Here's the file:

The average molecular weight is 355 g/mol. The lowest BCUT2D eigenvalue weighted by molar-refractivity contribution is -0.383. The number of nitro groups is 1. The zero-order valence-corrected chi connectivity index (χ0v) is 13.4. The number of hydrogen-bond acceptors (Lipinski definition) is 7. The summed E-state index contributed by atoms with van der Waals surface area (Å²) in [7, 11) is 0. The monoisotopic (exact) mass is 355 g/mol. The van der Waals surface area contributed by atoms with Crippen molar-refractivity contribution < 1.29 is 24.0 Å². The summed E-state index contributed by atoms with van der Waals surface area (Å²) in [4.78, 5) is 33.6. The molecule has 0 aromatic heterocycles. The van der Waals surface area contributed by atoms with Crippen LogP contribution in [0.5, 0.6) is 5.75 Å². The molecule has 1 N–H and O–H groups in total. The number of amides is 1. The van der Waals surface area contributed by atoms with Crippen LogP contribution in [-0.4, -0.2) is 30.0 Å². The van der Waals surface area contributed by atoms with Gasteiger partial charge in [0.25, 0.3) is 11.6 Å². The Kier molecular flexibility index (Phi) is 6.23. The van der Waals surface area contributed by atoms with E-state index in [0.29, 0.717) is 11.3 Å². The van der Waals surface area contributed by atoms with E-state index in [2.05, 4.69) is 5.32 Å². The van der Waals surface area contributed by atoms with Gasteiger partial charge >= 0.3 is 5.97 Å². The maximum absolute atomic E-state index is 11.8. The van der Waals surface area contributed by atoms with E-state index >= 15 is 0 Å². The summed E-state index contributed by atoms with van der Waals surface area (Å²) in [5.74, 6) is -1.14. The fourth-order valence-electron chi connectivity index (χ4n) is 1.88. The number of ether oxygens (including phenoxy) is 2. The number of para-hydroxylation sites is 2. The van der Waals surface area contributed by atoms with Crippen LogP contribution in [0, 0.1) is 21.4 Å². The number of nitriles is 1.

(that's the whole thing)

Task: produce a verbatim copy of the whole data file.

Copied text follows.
The average molecular weight is 355 g/mol. The lowest BCUT2D eigenvalue weighted by molar-refractivity contribution is -0.383. The number of nitro groups is 1. The zero-order valence-corrected chi connectivity index (χ0v) is 13.4. The number of hydrogen-bond acceptors (Lipinski definition) is 7. The summed E-state index contributed by atoms with van der Waals surface area (Å²) in [7, 11) is 0. The monoisotopic (exact) mass is 355 g/mol. The van der Waals surface area contributed by atoms with Crippen molar-refractivity contribution < 1.29 is 24.0 Å². The summed E-state index contributed by atoms with van der Waals surface area (Å²) in [4.78, 5) is 33.6. The molecule has 0 aromatic heterocycles. The van der Waals surface area contributed by atoms with Crippen LogP contribution in [0.5, 0.6) is 5.75 Å². The molecule has 1 N–H and O–H groups in total. The number of amides is 1. The van der Waals surface area contributed by atoms with Crippen LogP contribution in [-0.4, -0.2) is 30.0 Å². The van der Waals surface area contributed by atoms with Gasteiger partial charge in [0.25, 0.3) is 11.6 Å². The Kier molecular flexibility index (Phi) is 6.23. The van der Waals surface area contributed by atoms with E-state index in [0.29, 0.717) is 11.3 Å². The van der Waals surface area contributed by atoms with E-state index in [2.05, 4.69) is 5.32 Å². The van der Waals surface area contributed by atoms with Gasteiger partial charge >= 0.3 is 5.97 Å². The maximum absolute atomic E-state index is 11.8. The van der Waals surface area contributed by atoms with E-state index >= 15 is 0 Å². The summed E-state index contributed by atoms with van der Waals surface area (Å²) in [5.74, 6) is -1.14. The fourth-order valence-electron chi connectivity index (χ4n) is 1.88. The number of ether oxygens (including phenoxy) is 2. The number of para-hydroxylation sites is 2. The van der Waals surface area contributed by atoms with Crippen LogP contribution in [0, 0.1) is 21.4 Å². The number of nitriles is 1.